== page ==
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AEJ supports ‘Ossigeno’ press freedom campaigns against Mafia killings and bad media laws

The AEJ took part in a high-profile event in the Italian Senate on 2 July in which policy-makers and senior journalists pledged extra support to the vital work of the leading media freedom organisation  Ossigeno per L’Informazione and publicised the recent launch of the  European Centre for Press and Media Freedom  in Leipzig. 

Leading Italian politicians and journalists present heard that as many as 30 Italian journalists are forced to live under permanent police protection because of threats of violence from the Mafia. Ossigeno is working with the Parliament’s Anti-Mafia Commission to reveal the full extent of the widespread intimidation and acts of violence committed against Italian journalists, which still remains largely unknown and unreported; and to put in place urgent new measures to protect media workers from physical attacks and harassment.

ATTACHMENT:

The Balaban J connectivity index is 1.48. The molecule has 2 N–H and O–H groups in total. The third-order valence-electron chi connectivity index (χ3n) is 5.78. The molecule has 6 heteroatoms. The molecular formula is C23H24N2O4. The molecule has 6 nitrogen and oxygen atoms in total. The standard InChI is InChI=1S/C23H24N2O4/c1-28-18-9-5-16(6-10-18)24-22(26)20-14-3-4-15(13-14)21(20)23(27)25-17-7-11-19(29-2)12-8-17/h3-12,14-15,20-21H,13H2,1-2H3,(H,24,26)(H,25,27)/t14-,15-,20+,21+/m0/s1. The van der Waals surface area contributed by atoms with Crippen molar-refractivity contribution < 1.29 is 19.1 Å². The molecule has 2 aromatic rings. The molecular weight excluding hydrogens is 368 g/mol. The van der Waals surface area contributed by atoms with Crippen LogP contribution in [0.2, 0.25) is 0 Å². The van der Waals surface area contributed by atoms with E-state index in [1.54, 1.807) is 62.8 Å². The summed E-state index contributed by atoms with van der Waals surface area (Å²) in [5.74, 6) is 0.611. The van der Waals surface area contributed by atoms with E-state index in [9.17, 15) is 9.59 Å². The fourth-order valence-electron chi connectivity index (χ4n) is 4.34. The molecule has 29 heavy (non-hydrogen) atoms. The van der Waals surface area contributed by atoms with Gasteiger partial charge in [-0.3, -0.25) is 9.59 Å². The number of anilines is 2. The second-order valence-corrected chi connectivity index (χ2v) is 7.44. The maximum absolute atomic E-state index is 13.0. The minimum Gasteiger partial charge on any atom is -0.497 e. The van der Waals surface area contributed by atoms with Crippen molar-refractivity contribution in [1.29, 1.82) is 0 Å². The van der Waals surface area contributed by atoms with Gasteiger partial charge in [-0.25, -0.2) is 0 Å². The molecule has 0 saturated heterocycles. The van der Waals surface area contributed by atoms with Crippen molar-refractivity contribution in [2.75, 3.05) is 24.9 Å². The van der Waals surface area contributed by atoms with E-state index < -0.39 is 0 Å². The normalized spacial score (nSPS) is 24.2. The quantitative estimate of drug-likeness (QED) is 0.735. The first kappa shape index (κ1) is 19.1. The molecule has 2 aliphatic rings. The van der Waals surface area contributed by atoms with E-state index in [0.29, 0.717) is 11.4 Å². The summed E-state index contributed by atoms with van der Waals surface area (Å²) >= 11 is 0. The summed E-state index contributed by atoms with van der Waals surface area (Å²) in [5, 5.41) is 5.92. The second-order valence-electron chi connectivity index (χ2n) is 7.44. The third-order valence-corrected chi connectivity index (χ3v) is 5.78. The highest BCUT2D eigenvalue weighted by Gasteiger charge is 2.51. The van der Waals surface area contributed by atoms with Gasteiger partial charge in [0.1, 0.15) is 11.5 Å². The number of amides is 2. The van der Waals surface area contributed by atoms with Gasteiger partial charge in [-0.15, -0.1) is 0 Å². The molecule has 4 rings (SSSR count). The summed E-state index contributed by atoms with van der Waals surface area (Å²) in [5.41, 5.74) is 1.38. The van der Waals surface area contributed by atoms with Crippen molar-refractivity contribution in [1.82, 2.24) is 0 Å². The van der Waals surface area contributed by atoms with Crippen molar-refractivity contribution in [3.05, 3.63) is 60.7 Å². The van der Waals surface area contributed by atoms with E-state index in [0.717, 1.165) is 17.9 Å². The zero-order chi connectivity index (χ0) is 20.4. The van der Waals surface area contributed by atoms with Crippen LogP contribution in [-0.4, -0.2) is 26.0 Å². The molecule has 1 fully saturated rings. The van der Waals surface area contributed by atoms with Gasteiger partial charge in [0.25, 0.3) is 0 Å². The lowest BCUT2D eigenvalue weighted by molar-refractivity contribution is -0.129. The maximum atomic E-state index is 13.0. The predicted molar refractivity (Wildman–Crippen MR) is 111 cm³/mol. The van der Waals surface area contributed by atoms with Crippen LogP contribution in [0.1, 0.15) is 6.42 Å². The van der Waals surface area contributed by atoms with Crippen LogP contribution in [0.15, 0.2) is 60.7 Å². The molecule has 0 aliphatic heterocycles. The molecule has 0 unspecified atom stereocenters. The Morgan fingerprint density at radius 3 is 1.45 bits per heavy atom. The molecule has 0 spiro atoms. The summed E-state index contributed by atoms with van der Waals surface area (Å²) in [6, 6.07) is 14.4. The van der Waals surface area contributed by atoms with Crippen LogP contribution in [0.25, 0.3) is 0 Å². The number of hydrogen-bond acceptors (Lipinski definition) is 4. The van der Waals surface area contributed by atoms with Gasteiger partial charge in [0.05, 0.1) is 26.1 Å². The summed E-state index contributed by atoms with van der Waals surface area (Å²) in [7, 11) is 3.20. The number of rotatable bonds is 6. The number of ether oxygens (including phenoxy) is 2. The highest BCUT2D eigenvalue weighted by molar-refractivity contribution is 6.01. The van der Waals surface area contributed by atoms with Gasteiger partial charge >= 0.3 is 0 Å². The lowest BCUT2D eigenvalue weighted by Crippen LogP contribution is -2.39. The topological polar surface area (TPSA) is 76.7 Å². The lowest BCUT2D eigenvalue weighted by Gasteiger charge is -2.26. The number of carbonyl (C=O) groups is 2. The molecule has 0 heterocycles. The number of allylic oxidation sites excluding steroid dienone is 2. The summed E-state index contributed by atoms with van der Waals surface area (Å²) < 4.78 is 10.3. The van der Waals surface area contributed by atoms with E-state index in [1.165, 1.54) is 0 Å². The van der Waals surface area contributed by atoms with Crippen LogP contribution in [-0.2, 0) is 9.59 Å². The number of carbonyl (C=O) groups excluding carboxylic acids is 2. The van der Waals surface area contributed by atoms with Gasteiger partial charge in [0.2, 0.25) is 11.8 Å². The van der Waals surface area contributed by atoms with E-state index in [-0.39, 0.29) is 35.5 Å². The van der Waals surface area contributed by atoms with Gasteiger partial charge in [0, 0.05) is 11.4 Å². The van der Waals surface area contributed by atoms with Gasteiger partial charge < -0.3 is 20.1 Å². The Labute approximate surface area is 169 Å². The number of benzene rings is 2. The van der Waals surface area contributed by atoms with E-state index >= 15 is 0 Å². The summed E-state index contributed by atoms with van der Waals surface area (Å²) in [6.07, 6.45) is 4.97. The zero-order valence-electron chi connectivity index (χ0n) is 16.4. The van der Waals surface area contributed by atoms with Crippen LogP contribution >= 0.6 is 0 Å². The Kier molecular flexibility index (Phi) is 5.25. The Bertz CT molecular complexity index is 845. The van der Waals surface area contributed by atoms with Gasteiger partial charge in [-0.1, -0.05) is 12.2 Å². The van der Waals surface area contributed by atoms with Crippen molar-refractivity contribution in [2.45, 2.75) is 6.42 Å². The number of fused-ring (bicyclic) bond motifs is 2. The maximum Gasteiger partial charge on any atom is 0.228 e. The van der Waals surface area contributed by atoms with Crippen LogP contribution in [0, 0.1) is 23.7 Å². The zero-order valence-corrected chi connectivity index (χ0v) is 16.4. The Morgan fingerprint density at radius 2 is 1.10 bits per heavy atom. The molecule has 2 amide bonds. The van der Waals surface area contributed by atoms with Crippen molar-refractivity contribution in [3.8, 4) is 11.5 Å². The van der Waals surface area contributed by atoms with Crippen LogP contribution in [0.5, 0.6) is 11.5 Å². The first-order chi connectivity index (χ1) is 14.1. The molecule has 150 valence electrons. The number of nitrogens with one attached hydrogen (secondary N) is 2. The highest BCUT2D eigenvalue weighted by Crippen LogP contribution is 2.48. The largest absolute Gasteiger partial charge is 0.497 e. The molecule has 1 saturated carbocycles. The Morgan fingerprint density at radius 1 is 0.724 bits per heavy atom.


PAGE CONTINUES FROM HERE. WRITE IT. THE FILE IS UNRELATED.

The Italian foreign Minister, Paolo Gentiloni, acknowledged in a message to the conference that the work of free media in Italy is being stifled. In his message Mr Gentiloni said: ‘ I believe that in Italy we cannot say that information is not free. I believe, however, that many journalists are not free: i.e. free to write the truth, free to inquire, free to exercise their profession at the best of their abilities.’

Renate Schreoder of the European Federation of Journalists delivered a wide-ranging account of the EFJ’s intensive work to protect the lives and work of journalists, including mapping and reporting of assaults and abuses, the End Impunity campaign, and the International aJederation of Journalist’ Safety Fund which gives practical support to journalists under attack.

Alberto Spampinato, the founder of Ossigeno, joined other influential speakers in saying that Italy’s draft Defamation Bill, which is still before parliament, fails to remove several severe defects of the existing legislation. Current laws have often been used to threaten journalists with prison sentences and exorbitant fines.

Full details of the Rome conference, including video and texts of Speakers’ presentations, are available on Ossigeno’s website.